Does Ketogenesis take place in the setting of low glucose levels in the blood, after exhaustion of other cellular carbohydrate stores?

Ketogenesis, the breakdown of fatty acids via oxidation, occurs when blood glucose levels are low and cellular carbohydrate stores have been used up.

Below are the basic facts that explain why ketogenesis occurs under low blood glucose conditions and the exhaustion of carbohydrate stores in general:

The fact that ketogenesis replaces glucose as a fuel allows the process to help you survive if you’re deprived of food and carbohydrates. The key to understanding this is to familiarize yourself with the way that the body converts different compounds into fuel that your cells can use.

what is ketogenesis
Source: Wikipedia

Carbohydrates Are The Body’s Primary Energy Source

Glucose, or sugar, is your body’s major fuel supply. When you eat a combination of fat, carbohydrates, and sugars, your body uses carbohydrates for energy first. This is called glycolysis. Unused sugars are stored in the muscles and the liver. Too many unused sugars and you gain weight.

Fat Metabolism Occurs When Glucose Levels Are Insufficient

Fat is used next through a process called lipolysis. Lipolysis requires oxygen for the breakdown. Therefore, the body will attempt to convert glucose into energy before it turns to your fat stores. Fatty acids are mobilized after the body has used most of the glucose from all available sources. At this point, ketogenic channels in the liver are activated.

How The Body Uses Protein For Fuel

Protein can be converted into glucose to power your brain and body, but relying on this process, which is called Gluconeogenesis, can cause you to lose lean muscle mass.

Ketogenesis Is The Body’s Way Of Surviving Starvation

Ketogenesis is similar to lipolysis. Healthy people who consume a balanced diet will undergo lipolysis regularly as the body burns fat for fuel. The amount of ketones produced under normal conditions is negligible.

When you don’t take in enough carbohydrates, you shift into a fasted state. It takes about 18 to 24 hours to drain glycogen stores. After that, most bodies rely on gluconeogenesis for fuel for the next two days or so. Researchers are able to deduce that the body is fueling itself via gluconeogenesis by measuring the amount of nitrogen in the urine.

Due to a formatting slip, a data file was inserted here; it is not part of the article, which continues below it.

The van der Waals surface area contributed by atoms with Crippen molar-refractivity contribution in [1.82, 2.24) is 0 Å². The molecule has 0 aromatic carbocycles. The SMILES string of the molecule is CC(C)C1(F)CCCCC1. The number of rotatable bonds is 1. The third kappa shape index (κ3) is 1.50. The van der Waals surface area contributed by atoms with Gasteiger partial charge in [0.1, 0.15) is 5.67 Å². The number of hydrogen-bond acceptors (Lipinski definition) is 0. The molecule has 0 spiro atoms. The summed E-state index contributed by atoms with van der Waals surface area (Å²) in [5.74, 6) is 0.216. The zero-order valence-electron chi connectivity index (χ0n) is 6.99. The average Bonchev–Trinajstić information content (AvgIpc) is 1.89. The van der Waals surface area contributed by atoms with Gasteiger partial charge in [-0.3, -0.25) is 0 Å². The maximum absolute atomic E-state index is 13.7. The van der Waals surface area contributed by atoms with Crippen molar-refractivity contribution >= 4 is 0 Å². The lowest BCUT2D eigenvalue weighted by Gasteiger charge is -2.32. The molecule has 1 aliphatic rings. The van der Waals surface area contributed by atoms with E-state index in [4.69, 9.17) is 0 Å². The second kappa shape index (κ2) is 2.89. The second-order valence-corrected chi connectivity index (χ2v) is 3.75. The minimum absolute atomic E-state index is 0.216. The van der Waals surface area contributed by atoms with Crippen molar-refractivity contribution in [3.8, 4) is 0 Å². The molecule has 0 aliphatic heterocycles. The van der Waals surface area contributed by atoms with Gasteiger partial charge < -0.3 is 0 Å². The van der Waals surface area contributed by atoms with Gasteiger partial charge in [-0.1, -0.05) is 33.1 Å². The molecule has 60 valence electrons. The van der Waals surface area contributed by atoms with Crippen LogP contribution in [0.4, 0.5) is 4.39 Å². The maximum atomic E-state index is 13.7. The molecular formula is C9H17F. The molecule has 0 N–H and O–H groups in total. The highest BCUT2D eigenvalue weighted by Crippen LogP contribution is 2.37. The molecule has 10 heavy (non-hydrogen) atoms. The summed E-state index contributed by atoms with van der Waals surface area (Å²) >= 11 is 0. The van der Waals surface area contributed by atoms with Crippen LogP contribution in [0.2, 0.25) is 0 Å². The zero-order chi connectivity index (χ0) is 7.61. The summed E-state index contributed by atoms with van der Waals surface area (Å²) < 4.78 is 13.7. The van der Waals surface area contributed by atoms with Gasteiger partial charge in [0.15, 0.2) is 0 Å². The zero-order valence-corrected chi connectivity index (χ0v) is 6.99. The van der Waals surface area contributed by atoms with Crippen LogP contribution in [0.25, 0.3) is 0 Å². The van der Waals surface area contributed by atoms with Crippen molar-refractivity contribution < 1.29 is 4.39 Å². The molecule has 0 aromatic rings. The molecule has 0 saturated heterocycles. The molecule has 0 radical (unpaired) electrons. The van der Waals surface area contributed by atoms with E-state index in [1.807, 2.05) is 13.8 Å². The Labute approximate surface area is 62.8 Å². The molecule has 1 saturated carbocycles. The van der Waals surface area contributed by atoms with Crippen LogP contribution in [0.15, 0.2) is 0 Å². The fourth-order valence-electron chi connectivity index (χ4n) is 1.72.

Within 2 to 10 days of fasting, the body goes into a protein conservation stage. At this time, ketogenesis intensifies as the liver continues to convert fat into a usable source of energy during periods of glucose deprivation.

The ketones spill into the urine. Individuals can test their urine to determine whether their bodies are in a state of ketosis.

Glucose is usually the primary energy source for the brain. Your brain can’t store this nutrient and needs a constant supply. If you don’t take in enough carbohydrates or burn them off to depletion, the ketones produced through ketogenesis will stand in for glucose as brain fuel.

Ketogenesis, Insulin and Weight Loss

Because ketogenesis occurs in the absence of glucose or carbohydrates, it can be activated by a few factors. Consuming a limited amount of carbohydrates can force the body into ketosis. So can fasting. Scientists have tested this by injecting subjects with compounds that speed up glucose metabolism to stimulate ketogenesis.

Insulin is related to glucose and can interfere with ketogenesis. When you eat carbohydrates, your blood sugar levels rise. Your pancreas secretes insulin, which helps move the glucose from your bloodstream into your cells to be used as fuel. As this occurs, your blood sugar levels decrease, and insulin production slows down.

If you eat too many carbohydrates on a regular basis, your pancreas might flood your system with insulin. Over time, your body becomes used to this level of insulin and doesn’t respond as swiftly. Your blood sugar and insulin levels remain high. Insulin encourages your body to store glucose as fat.

High levels of insulin prevent ketogenesis because you’re storing fat instead of metabolizing it. Most people only have excess insulin when they’re diabetic, insulin resistant or undergoing insulin therapy. However, in the first few days of food restriction or a ketogenic diet, you might have higher insulin levels than normal as your body tries to mediate its fuel efficiency.

Lowering your blood glucose levels, reducing the secretion of insulin and avoiding foods that are high in carbohydrates can help you to continue to operate on a ketogenic level, burning fat instead of sugar for energy.